Meet the team of mujeres maravillosas that make Proyecto Latina happen weekly and monthly, year-round.
Irasema Gonzalez is the Little Village girl that daydreamed a bit too much and grew up to be a multi-genre writer indulging in creative interludes with a hook and yarn. A founding member of Proyecto Latina, a project that includes a reading series and a blog dedicated to featuring and documenting the work of Latinas. A longtime bookworm she will personally mail you a great read from Tianguis.biz the online bookshop that focuses on Latino titles by indie presses and is the exclusive distributor for Momotombo Press. Her poems have appeared in the chapbook, Afternoon Wine: Vicios, Sueños y Confesiones, Ariel XXVIII, and in Between the Heart and the Land: An Anthology of Midwestern Latina Poets by March Abrazo Press. She is a graduate of Columbia College Chicago and currently works at a community arts organization in Chicago’s Pilsen Neighborhood where she pens grants and oversees education programs. Contact: Irasema at firstname.lastname@example.org
Diana Pando is a multi-genre writer from the south side of Chicago. Diana likes to flex her writing and advocacy skills to support Latinos in the arts and nonprofits impacting Latina women and girls in under served communities. She is a founder of the Proyecto Latina Reading Series and online site. “When I first got the idea I knew it would be a collaborative effort with other dynamic women like Coya and Irasema”. Together we bring Latinas in the arts together once a month to tell their stories and support their creative efforts by providing a safe space where they can share and express their creativity while building community. Diana’s kryptonite includes: Writing,military history, coffee, and cumbias. Contact: Diana@proyectolatina.org or folow her on Twitter @dianapando
Coya Paz is a poet, director, and lip gloss connoisseur who was raised in Peru, Bolivia, Colombia, Ecuador, and Brazil before moving permanently to the United States in 1987. Coya is a proud co-founder of Proyecto Latina and the director in residence for the Poetry Performance Incubator at the Guild Complex. She cofounded Teatro Luna in 2000, and served as co-Artistic Director until 2009. Recent projects include: Nation of Cowards, a multi-sited performance piece about interracial dialogue; Tour Guides; and Machos. Coya teaches in The Theater School at DePaul University, and is finishing a PhD in Performance Studies at Northwestern University, where she also holds her MA. Above all, she believes in the power of performance and poetry to build community towards social change. For a full manifesto, visit her on the web at www.coyapaz.com.
Thelma Uranga is a Chicago-based photographer and self described Do-It-Yourself enthusiast. Thelma is the co-founder of El Stitch y Bitch—a community of 20+ year-old crafters (knit, crochet & craft in all forms) that meets regularly in the Pilsen, Bridgeport and Little Village neighborhoods of Chicago to build community through the tradition of craft. In 2010, she conceptualized a Dia de los Muertos all knit and crocheted altar installation that was part of the annual Dia de los Muertos exhibition at the National Museum of Mexican Art. Most recently the installation, which features over 20 crafters, was part of the 2011 Dia de los Muertos exhibition at the Indianapolis Art Center. She is currently a teaching artist at Pros Arts Studio. Thelma has a BA in Studio Art/Photography from Illinois State University. Her past photography work has explored themes of cultural identity, feminism, contemporary American society and portraiture. Thelma’s blissful obsessions include thrift stores, craft beer and baking pies.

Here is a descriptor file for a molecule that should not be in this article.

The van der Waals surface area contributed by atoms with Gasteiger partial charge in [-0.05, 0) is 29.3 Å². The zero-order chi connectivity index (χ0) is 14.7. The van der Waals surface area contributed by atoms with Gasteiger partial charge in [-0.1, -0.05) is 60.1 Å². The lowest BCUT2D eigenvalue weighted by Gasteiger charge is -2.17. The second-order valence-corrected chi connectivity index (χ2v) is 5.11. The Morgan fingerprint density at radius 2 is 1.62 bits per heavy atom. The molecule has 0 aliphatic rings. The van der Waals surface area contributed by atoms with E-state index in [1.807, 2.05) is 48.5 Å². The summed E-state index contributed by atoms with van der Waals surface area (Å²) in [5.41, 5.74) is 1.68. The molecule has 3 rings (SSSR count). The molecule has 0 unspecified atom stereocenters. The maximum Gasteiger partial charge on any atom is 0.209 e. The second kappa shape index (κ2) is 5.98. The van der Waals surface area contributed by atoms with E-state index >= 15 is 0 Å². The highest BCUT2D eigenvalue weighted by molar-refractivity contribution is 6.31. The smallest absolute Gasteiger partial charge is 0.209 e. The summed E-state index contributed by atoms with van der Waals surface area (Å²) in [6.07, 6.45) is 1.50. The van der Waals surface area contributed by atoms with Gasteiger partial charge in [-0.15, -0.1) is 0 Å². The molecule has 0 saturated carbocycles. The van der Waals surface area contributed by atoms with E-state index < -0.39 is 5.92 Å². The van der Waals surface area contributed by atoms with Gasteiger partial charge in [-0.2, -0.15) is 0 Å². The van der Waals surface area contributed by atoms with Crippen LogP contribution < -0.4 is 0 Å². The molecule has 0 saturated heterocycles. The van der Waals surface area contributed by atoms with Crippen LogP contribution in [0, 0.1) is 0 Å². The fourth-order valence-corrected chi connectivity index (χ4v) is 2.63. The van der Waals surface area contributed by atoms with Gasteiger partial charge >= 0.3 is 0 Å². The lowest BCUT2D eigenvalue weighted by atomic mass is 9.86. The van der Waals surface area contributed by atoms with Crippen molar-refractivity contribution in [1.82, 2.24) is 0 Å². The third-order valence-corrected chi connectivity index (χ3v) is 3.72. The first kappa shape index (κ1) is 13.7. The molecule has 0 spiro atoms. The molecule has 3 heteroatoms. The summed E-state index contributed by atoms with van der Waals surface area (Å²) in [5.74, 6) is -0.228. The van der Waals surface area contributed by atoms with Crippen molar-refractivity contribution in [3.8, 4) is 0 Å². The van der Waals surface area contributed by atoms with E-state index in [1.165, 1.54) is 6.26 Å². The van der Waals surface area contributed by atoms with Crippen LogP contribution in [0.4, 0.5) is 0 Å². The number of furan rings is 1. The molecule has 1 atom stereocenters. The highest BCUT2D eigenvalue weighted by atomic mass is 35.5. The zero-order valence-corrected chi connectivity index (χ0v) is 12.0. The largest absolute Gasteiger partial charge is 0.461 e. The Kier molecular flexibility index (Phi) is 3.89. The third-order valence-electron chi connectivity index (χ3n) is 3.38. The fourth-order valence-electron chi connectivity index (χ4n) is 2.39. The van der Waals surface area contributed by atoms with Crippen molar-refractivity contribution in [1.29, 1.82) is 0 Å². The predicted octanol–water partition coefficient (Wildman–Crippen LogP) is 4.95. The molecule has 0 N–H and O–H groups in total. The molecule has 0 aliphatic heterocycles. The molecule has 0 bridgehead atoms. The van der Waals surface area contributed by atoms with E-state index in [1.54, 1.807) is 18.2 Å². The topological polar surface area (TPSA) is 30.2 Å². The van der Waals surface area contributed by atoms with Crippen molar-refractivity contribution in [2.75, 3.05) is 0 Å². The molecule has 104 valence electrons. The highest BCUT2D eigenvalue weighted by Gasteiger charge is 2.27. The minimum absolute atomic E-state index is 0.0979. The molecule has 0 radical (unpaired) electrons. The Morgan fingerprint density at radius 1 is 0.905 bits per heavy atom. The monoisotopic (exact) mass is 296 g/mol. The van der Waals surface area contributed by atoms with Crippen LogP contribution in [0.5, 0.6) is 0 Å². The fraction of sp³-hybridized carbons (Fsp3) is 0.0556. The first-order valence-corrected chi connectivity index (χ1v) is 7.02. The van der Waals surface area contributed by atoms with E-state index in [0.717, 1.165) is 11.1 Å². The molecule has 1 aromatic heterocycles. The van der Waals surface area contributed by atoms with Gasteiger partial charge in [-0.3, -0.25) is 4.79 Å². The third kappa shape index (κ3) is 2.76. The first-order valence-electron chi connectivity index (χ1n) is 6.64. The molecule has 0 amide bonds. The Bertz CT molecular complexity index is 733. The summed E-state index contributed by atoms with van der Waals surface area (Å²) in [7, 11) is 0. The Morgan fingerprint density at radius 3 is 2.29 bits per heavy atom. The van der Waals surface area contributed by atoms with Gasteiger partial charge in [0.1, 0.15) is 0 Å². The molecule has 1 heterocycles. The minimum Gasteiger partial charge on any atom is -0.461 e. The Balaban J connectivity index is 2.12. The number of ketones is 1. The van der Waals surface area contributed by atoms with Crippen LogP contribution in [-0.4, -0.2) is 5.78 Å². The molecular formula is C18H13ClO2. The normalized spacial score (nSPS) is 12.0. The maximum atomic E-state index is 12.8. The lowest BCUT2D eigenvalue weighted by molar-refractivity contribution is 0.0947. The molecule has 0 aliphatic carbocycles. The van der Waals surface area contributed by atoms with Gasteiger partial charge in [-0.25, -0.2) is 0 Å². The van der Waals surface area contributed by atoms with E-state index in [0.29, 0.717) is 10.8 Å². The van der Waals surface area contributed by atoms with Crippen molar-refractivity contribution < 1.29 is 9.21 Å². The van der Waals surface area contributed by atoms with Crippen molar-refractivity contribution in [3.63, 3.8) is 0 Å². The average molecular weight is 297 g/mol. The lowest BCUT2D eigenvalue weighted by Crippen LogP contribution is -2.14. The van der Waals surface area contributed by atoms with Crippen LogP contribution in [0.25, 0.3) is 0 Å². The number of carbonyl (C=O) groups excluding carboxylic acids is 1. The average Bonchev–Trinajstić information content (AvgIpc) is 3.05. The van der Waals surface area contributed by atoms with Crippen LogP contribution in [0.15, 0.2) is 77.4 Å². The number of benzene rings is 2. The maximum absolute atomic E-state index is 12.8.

Paloma Martinez-Cruz, Ph.D. She received her B.A. in Latin American Literature and Chicano Studies from the University of California at U.C. Berkeley and her Ph.D. in Latin American Literature from Columbia University in the City of New York. Martinez-Cruz’ book entitled Women and Knowledge in Mesoamerica: From East L.A. to Anahuac (University of Arizona Press, 2011) argues that healing traditions among Mesoamerican women constitute a hemispheric intellectual lineage that thrives despite the legacy of colonization. Martinez-Cruz’ creative and scholarly writings have been featured in PALABRA, Nerter (Canary Islands), Performing the US Latin@ Borderlands, Voces and Ariel Journal. Her performances, “Chata Makes a Weekend Plan,” and “Sexy Tequila Shooter Girl” deal with the conflation of Post-Latina womanhood and terrorism as well as the objectification of Latina women in the marketplace. Her book chapter (with Liza Ann Acosta) on Teatro Luna’s play Machos will be published in Performing Latin@ Borderlands by the Indiana University Press in 2012. She is the frontwoman and bass player for Tijuana Jai Alai, a three-person band with ska and post-punk influences.
The Chisme Box is a regular at our monthly readings and she loves to interact with everyone. She loves the buzz of a crowded room and has the bad habit of eavesdropping on everyone, but rest assured she can keep a secret. Despite her name she prefers funny confessionals to mean-spirited gossip and is unapologetic about spitting out deposits that don’t sit well with her. She’s proud to be made from 100% upcycled/recycled materials, but thinks she’s overdue for a make-over.